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More on Control of Nosocomial Infection in Hospitals

Paul F. Wehrle, MD
JAMA. 1974;230(3):373. doi:10.1001/jama.1974.03240030015009.
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ABSTRACT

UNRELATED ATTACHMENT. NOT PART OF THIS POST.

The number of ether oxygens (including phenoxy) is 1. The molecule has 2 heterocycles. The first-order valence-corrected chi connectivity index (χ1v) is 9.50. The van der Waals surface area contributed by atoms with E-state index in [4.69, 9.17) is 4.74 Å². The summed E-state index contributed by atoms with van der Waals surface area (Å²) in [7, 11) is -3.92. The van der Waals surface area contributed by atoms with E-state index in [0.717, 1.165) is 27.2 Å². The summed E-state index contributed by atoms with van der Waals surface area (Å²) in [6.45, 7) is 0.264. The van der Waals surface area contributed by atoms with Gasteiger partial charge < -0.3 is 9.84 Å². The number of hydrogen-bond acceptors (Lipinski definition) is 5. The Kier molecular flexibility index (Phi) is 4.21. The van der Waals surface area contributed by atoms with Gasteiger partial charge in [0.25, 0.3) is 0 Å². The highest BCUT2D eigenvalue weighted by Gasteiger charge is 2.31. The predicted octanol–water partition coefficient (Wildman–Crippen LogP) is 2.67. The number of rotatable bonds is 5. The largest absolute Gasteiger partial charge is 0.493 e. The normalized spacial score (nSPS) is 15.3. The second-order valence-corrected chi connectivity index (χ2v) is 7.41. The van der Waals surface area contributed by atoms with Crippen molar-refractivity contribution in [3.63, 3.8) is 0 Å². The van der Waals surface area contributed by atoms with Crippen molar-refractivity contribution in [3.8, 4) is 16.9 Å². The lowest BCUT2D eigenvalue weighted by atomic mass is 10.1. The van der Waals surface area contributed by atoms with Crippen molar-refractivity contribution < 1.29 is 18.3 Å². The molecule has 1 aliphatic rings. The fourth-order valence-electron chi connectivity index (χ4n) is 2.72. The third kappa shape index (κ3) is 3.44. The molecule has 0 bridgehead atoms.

To the Editor.—  The response to the inquiry presented only one side of a most complex question. The table on page 579 was published apparently without peer review and certainly without evidence that numbers of bacterial colonies above the "acceptable number of colonies" have been associated with illness among hospitalized patients. This table may be accepted as fact by the unwary and lead to extensive although misguided monitoring of the environment, with waste of laboratory resources and possibly resultant destructive litigation, leading to serious charges.Three of the four examples of environmental contamination resulting in disease represent the result of poor maintenance of air conditioners. Bacteriologic monitoring isn't needed to detect bird feathers in air conditioners! The fourth example, a contaminated nebulizer, is an easily correctable hazard, and one of the many that have been identified promptly by appropriate surveillance techniques.The AHA Committee on Infections Within Hospitals has considered

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